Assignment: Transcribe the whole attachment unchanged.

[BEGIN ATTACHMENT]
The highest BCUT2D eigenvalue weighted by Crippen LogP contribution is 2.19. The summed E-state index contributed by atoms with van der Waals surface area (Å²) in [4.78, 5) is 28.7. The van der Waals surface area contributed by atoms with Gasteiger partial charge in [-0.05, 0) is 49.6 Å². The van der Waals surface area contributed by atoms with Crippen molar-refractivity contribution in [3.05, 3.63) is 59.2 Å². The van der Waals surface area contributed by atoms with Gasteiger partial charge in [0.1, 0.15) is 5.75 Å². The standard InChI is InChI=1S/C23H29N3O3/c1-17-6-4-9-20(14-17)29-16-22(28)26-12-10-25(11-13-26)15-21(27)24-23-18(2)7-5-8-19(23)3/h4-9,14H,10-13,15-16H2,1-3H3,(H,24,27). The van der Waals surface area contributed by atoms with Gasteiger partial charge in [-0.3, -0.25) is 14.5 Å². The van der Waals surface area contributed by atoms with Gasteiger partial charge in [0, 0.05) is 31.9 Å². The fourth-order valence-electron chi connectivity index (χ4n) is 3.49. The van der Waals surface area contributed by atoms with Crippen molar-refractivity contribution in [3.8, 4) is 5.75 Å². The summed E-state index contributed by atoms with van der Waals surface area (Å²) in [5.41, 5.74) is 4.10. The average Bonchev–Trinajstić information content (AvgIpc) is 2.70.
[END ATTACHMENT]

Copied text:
The highest BCUT2D eigenvalue weighted by Crippen LogP contribution is 2.19. The summed E-state index contributed by atoms with van der Waals surface area (Å²) in [4.78, 5) is 28.7. The van der Waals surface area contributed by atoms with Gasteiger partial charge in [-0.05, 0) is 49.6 Å². The van der Waals surface area contributed by atoms with Crippen molar-refractivity contribution in [3.05, 3.63) is 59.2 Å². The van der Waals surface area contributed by atoms with Gasteiger partial charge in [0.1, 0.15) is 5.75 Å². The standard InChI is InChI=1S/C23H29N3O3/c1-17-6-4-9-20(14-17)29-16-22(28)26-12-10-25(11-13-26)15-21(27)24-23-18(2)7-5-8-19(23)3/h4-9,14H,10-13,15-16H2,1-3H3,(H,24,27). The van der Waals surface area contributed by atoms with Gasteiger partial charge in [-0.3, -0.25) is 14.5 Å². The van der Waals surface area contributed by atoms with Gasteiger partial charge in [0, 0.05) is 31.9 Å². The fourth-order valence-electron chi connectivity index (χ4n) is 3.49. The van der Waals surface area contributed by atoms with Crippen molar-refractivity contribution in [3.8, 4) is 5.75 Å². The summed E-state index contributed by atoms with van der Waals surface area (Å²) in [5.41, 5.74) is 4.10. The average Bonchev–Trinajstić information content (AvgIpc) is 2.70.